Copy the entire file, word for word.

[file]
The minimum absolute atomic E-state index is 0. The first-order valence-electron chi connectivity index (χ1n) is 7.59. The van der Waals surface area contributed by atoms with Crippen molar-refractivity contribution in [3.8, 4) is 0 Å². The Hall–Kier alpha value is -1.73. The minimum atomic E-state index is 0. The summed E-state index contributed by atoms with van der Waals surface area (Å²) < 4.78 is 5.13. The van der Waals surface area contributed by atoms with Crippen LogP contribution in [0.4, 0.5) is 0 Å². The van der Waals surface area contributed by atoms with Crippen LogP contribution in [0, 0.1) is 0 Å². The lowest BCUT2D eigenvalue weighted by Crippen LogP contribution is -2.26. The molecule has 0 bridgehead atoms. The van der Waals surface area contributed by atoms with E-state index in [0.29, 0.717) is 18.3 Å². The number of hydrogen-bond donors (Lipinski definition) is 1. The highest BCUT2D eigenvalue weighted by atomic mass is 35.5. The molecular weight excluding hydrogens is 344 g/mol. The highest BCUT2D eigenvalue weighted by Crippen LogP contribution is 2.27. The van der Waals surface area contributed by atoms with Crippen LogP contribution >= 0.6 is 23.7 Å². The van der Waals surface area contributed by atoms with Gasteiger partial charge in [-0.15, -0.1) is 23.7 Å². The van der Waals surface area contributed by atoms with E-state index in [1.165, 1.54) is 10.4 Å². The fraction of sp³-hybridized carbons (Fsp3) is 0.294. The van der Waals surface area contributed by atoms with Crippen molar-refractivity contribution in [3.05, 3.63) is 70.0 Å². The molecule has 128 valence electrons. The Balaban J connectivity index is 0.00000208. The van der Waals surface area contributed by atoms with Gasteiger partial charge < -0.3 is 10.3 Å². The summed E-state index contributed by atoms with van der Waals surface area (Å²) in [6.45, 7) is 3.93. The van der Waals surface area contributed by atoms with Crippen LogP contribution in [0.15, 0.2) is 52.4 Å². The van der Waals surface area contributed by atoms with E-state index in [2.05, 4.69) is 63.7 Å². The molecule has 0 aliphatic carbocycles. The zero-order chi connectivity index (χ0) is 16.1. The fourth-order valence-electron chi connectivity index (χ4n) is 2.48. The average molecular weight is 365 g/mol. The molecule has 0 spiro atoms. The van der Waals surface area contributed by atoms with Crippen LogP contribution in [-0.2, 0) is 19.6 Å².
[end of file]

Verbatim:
The minimum absolute atomic E-state index is 0. The first-order valence-electron chi connectivity index (χ1n) is 7.59. The van der Waals surface area contributed by atoms with Crippen molar-refractivity contribution in [3.8, 4) is 0 Å². The Hall–Kier alpha value is -1.73. The minimum atomic E-state index is 0. The summed E-state index contributed by atoms with van der Waals surface area (Å²) < 4.78 is 5.13. The van der Waals surface area contributed by atoms with Crippen LogP contribution in [0.4, 0.5) is 0 Å². The van der Waals surface area contributed by atoms with Crippen LogP contribution in [0, 0.1) is 0 Å². The lowest BCUT2D eigenvalue weighted by Crippen LogP contribution is -2.26. The molecule has 0 bridgehead atoms. The van der Waals surface area contributed by atoms with E-state index in [0.29, 0.717) is 18.3 Å². The number of hydrogen-bond donors (Lipinski definition) is 1. The highest BCUT2D eigenvalue weighted by atomic mass is 35.5. The molecular weight excluding hydrogens is 344 g/mol. The highest BCUT2D eigenvalue weighted by Crippen LogP contribution is 2.27. The van der Waals surface area contributed by atoms with Crippen LogP contribution >= 0.6 is 23.7 Å². The van der Waals surface area contributed by atoms with Gasteiger partial charge in [-0.15, -0.1) is 23.7 Å². The van der Waals surface area contributed by atoms with E-state index in [1.165, 1.54) is 10.4 Å². The fraction of sp³-hybridized carbons (Fsp3) is 0.294. The van der Waals surface area contributed by atoms with Crippen molar-refractivity contribution in [3.05, 3.63) is 70.0 Å². The molecule has 128 valence electrons. The Balaban J connectivity index is 0.00000208. The van der Waals surface area contributed by atoms with Gasteiger partial charge < -0.3 is 10.3 Å². The summed E-state index contributed by atoms with van der Waals surface area (Å²) in [6.45, 7) is 3.93. The van der Waals surface area contributed by atoms with Crippen LogP contribution in [0.15, 0.2) is 52.4 Å². The van der Waals surface area contributed by atoms with E-state index in [2.05, 4.69) is 63.7 Å². The molecule has 0 aliphatic carbocycles. The zero-order chi connectivity index (χ0) is 16.1. The fourth-order valence-electron chi connectivity index (χ4n) is 2.48. The average molecular weight is 365 g/mol. The molecule has 0 spiro atoms. The van der Waals surface area contributed by atoms with Crippen LogP contribution in [-0.2, 0) is 19.6 Å².